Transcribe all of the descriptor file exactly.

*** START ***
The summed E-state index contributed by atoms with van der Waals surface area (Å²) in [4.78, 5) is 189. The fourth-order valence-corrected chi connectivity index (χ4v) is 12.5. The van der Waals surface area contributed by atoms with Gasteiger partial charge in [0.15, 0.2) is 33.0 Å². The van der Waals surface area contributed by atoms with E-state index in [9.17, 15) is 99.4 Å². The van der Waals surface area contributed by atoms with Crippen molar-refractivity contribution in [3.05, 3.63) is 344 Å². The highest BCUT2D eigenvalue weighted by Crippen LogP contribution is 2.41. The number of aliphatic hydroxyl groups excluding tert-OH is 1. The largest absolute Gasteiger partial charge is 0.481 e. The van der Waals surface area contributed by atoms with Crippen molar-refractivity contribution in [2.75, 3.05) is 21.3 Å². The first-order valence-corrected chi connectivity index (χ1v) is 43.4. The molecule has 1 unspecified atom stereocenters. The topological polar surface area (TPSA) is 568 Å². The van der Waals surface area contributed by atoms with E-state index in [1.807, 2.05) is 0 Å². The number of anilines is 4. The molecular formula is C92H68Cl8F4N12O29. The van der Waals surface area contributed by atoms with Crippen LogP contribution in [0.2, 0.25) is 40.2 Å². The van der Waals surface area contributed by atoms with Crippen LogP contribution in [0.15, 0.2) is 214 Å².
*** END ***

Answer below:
The summed E-state index contributed by atoms with van der Waals surface area (Å²) in [4.78, 5) is 189. The fourth-order valence-corrected chi connectivity index (χ4v) is 12.5. The van der Waals surface area contributed by atoms with Gasteiger partial charge in [0.15, 0.2) is 33.0 Å². The van der Waals surface area contributed by atoms with E-state index in [9.17, 15) is 99.4 Å². The van der Waals surface area contributed by atoms with Crippen molar-refractivity contribution in [3.05, 3.63) is 344 Å². The highest BCUT2D eigenvalue weighted by Crippen LogP contribution is 2.41. The number of aliphatic hydroxyl groups excluding tert-OH is 1. The largest absolute Gasteiger partial charge is 0.481 e. The van der Waals surface area contributed by atoms with Crippen molar-refractivity contribution in [2.75, 3.05) is 21.3 Å². The first-order valence-corrected chi connectivity index (χ1v) is 43.4. The molecule has 1 unspecified atom stereocenters. The topological polar surface area (TPSA) is 568 Å². The van der Waals surface area contributed by atoms with E-state index in [1.807, 2.05) is 0 Å². The number of anilines is 4. The molecular formula is C92H68Cl8F4N12O29. The van der Waals surface area contributed by atoms with Crippen LogP contribution in [0.2, 0.25) is 40.2 Å². The van der Waals surface area contributed by atoms with Crippen LogP contribution in [0.15, 0.2) is 214 Å².